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NEWS
May 24, 1991
Mort R. Lewis, 82, veteran writer for radio, television and film who advocated and taught cardiopulmonary resuscitation to the movie industry. Beginning as a radio comedy writer for entertainers such as Jimmy Durante, Jackie Gleason and George Burns, Lewis moved to television where he was co-creator of "The Public Defenders" and a regular contributor on such series as "Bonanza," "Truth or Consequences" and "This Is Your Life." The American Heart Assn.
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BUSINESS
March 7, 2001 | LORENZA MUNOZ, TIMES STAFF WRITER
The movie industry had a disastrous past year with 11 theater chains declaring bankruptcy and lower turnout at the box office, Motion Picture Assn. of America president Jack Valenti told theater owners Tuesday. Admissions to movie theaters in 2000 dropped to 1.42 billion, down 44 million from the prior year. But box-office grosses totaled a record $7.7 billion, Valenti said, thanks largely to a higher average nationwide ticket price of $5.40 compared with $5.08 in 1999.
BUSINESS
October 8, 1992 | From Bloomberg Business News
The Justice Department is conducting an antitrust investigation of the movie theater industry, industry officials say. The department, which launched the investigation last year, has requested information from at least two companies that own a large number of theaters: General Cinema Corp. of Chestnut Hill, Mass., and United Artists Theatre Circuit Inc. of Englewood, Colo.
CALIFORNIA | LOCAL
August 8, 1987 | JANE HULSE, Times Staff Writer
Thousands of friends and supporters in the movie industry have rallied to the cause of retired studio electrician Vincent Pelliccia, who was jailed Tuesday for escaping a Virginia chain gang 41 years ago. At least 1,000 employees at the Burbank Studios had signed petitions by Friday urging Virginia Gov. Gerald Baliles to pardon the 62-year-old Pelliccia for the burglary he committed when he was 19. The petitions also will be sent to Gov.
CALIFORNIA | LOCAL
April 5, 1996 | JULIE TILSNER, SPECIAL TO THE TIMES
Manhattan or Los Angeles? Edward Duffy will take Ventura, thank you. As location manager for the hit TV series "Melrose Place," Duffy can tell horror stories about trying to get routine shots on the streets of Los Angeles. "Everyone is so jaded there," he says. "No one wants to cooperate." Not so in Ventura. "When you find a fresh area like this, it makes everything so much easier."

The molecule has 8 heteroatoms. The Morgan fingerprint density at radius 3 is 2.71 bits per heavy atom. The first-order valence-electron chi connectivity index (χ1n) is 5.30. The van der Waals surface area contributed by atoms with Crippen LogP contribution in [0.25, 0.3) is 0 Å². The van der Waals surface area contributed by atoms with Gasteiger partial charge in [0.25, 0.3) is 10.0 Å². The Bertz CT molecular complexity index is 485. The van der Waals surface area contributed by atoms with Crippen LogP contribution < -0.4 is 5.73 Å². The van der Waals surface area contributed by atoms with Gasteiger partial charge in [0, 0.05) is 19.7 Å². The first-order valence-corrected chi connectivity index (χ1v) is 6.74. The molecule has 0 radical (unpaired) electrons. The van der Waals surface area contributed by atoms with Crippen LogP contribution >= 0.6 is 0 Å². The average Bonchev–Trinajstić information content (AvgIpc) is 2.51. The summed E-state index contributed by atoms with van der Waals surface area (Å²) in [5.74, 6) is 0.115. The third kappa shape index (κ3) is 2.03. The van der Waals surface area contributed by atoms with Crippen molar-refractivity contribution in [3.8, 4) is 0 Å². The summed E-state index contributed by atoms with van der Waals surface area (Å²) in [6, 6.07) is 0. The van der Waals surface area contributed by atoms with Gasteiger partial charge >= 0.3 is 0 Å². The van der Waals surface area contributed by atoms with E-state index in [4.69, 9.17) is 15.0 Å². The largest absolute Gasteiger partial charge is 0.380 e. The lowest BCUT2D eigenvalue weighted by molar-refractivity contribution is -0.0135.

NEWS
November 14, 1991 | PHIL SNEIDERMAN, TIMES STAFF WRITER
Three people were arrested and 848 pirated videotapes were seized at a Glendale store last week as part of a nationwide campaign by the movie industry to curb the illegal duplication of popular films. Acting on a tip from the Motion Picture Assn. of America (MPAA), officers raided Indra Video, 517 S. Verdugo Road, Friday afternoon, Glendale Police said.
ENTERTAINMENT
June 28, 1999 | RICHARD NATALE, SPECIAL TO THE TIMES
The plot of the new "South Park" movie seems torn from today's headlines: Young kids sneak into an R-rated movie and become so entranced by the four-letter words they hear on screen that they can't stop using them. Their parents and eventually the government are so outraged that they take drastic action--everything from implanting a V-chip in a child to declaring war.
BUSINESS
September 9, 1993 | GREG MILLER, TIMES STAFF WRITER
California continues to resist the national economic recovery, but a few of the state's key industries, notably Hollywood, are beginning to show signs of vigorous growth, the Federal Reserve Board said Wednesday. "The motion picture industry in Los Angeles is growing at a double-digit pace, and summer box office revenues are at record levels," the Fed said in its periodic survey of economic conditions around the country.
MAGAZINE
February 29, 2004 | Patrick J. Kiger, Patrick J. Kiger, a frequent contributor to the magazine, is coauthor, with Martin J. Smith, of "POPLORICA: A Popular History of the Fads, Mavericks, Inventions, and Lore That Shaped Modern America," to be published March 31 by HarperResource.
Looking back, the truest sign that then-Vivendi Universal honcho Jean-Marie Messier was toast may have come when he showed up for a public forum at the Beverly Hilton two years ago with Viacom Chief Executive Sumner Redstone and other entertainment industry power players, and he wasn't wearing a necktie.
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